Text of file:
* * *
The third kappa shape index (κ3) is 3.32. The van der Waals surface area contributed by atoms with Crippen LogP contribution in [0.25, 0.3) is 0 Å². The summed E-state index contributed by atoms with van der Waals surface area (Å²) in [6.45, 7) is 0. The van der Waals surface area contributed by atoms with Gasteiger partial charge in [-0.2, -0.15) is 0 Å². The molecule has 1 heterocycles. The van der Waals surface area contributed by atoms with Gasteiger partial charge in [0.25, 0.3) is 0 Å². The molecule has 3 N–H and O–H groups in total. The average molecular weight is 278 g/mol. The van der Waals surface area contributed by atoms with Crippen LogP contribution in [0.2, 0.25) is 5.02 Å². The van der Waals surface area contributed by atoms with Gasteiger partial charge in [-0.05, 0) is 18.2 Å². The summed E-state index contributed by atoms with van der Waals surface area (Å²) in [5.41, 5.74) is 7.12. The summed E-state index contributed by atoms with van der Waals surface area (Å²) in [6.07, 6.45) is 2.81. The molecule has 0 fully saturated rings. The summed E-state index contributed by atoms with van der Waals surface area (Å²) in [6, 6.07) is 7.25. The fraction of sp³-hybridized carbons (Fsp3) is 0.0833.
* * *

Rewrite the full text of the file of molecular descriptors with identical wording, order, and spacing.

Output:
The third kappa shape index (κ3) is 3.32. The van der Waals surface area contributed by atoms with Crippen LogP contribution in [0.25, 0.3) is 0 Å². The summed E-state index contributed by atoms with van der Waals surface area (Å²) in [6.45, 7) is 0. The van der Waals surface area contributed by atoms with Gasteiger partial charge in [-0.2, -0.15) is 0 Å². The molecule has 1 heterocycles. The van der Waals surface area contributed by atoms with Gasteiger partial charge in [0.25, 0.3) is 0 Å². The molecule has 3 N–H and O–H groups in total. The average molecular weight is 278 g/mol. The van der Waals surface area contributed by atoms with Crippen LogP contribution in [0.2, 0.25) is 5.02 Å². The van der Waals surface area contributed by atoms with Gasteiger partial charge in [-0.05, 0) is 18.2 Å². The summed E-state index contributed by atoms with van der Waals surface area (Å²) in [5.41, 5.74) is 7.12. The summed E-state index contributed by atoms with van der Waals surface area (Å²) in [6.07, 6.45) is 2.81. The molecule has 0 fully saturated rings. The summed E-state index contributed by atoms with van der Waals surface area (Å²) in [6, 6.07) is 7.25. The fraction of sp³-hybridized carbons (Fsp3) is 0.0833.